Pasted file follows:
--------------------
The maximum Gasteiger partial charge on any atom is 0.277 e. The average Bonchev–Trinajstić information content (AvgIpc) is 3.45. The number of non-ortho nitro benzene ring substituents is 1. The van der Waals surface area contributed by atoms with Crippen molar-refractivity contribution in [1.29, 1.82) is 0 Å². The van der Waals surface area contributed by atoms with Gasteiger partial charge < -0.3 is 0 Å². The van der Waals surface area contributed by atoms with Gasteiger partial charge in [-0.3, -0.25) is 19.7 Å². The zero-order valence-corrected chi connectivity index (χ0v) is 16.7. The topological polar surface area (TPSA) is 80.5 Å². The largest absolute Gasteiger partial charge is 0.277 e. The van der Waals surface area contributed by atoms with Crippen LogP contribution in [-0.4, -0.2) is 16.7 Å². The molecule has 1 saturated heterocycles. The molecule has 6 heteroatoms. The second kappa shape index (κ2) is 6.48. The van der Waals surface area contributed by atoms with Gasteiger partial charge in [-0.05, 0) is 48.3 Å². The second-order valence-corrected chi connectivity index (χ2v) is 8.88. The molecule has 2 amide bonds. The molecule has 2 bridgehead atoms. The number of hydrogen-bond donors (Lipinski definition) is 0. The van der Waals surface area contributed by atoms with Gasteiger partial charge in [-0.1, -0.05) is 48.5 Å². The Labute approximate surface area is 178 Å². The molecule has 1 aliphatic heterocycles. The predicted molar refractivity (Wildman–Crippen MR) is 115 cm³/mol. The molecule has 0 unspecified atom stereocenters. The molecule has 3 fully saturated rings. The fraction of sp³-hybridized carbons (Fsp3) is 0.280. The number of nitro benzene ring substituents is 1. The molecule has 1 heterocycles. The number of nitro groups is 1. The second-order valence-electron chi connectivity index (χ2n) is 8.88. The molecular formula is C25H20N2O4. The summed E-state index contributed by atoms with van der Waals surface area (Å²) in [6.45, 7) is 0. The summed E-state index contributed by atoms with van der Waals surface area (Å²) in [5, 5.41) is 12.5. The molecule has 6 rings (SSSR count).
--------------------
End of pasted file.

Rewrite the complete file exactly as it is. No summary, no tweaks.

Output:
The maximum Gasteiger partial charge on any atom is 0.277 e. The average Bonchev–Trinajstić information content (AvgIpc) is 3.45. The number of non-ortho nitro benzene ring substituents is 1. The van der Waals surface area contributed by atoms with Crippen molar-refractivity contribution in [1.29, 1.82) is 0 Å². The van der Waals surface area contributed by atoms with Gasteiger partial charge < -0.3 is 0 Å². The van der Waals surface area contributed by atoms with Gasteiger partial charge in [-0.3, -0.25) is 19.7 Å². The zero-order valence-corrected chi connectivity index (χ0v) is 16.7. The topological polar surface area (TPSA) is 80.5 Å². The largest absolute Gasteiger partial charge is 0.277 e. The van der Waals surface area contributed by atoms with Crippen LogP contribution in [-0.4, -0.2) is 16.7 Å². The molecule has 1 saturated heterocycles. The molecule has 6 heteroatoms. The second kappa shape index (κ2) is 6.48. The van der Waals surface area contributed by atoms with Gasteiger partial charge in [-0.05, 0) is 48.3 Å². The second-order valence-corrected chi connectivity index (χ2v) is 8.88. The molecule has 2 amide bonds. The molecule has 2 bridgehead atoms. The number of hydrogen-bond donors (Lipinski definition) is 0. The van der Waals surface area contributed by atoms with Gasteiger partial charge in [-0.1, -0.05) is 48.5 Å². The Labute approximate surface area is 178 Å². The molecule has 1 aliphatic heterocycles. The predicted molar refractivity (Wildman–Crippen MR) is 115 cm³/mol. The molecule has 0 unspecified atom stereocenters. The molecule has 3 fully saturated rings. The fraction of sp³-hybridized carbons (Fsp3) is 0.280. The number of nitro benzene ring substituents is 1. The molecule has 1 heterocycles. The number of nitro groups is 1. The second-order valence-electron chi connectivity index (χ2n) is 8.88. The molecular formula is C25H20N2O4. The summed E-state index contributed by atoms with van der Waals surface area (Å²) in [6.45, 7) is 0. The summed E-state index contributed by atoms with van der Waals surface area (Å²) in [5, 5.41) is 12.5. The molecule has 6 rings (SSSR count).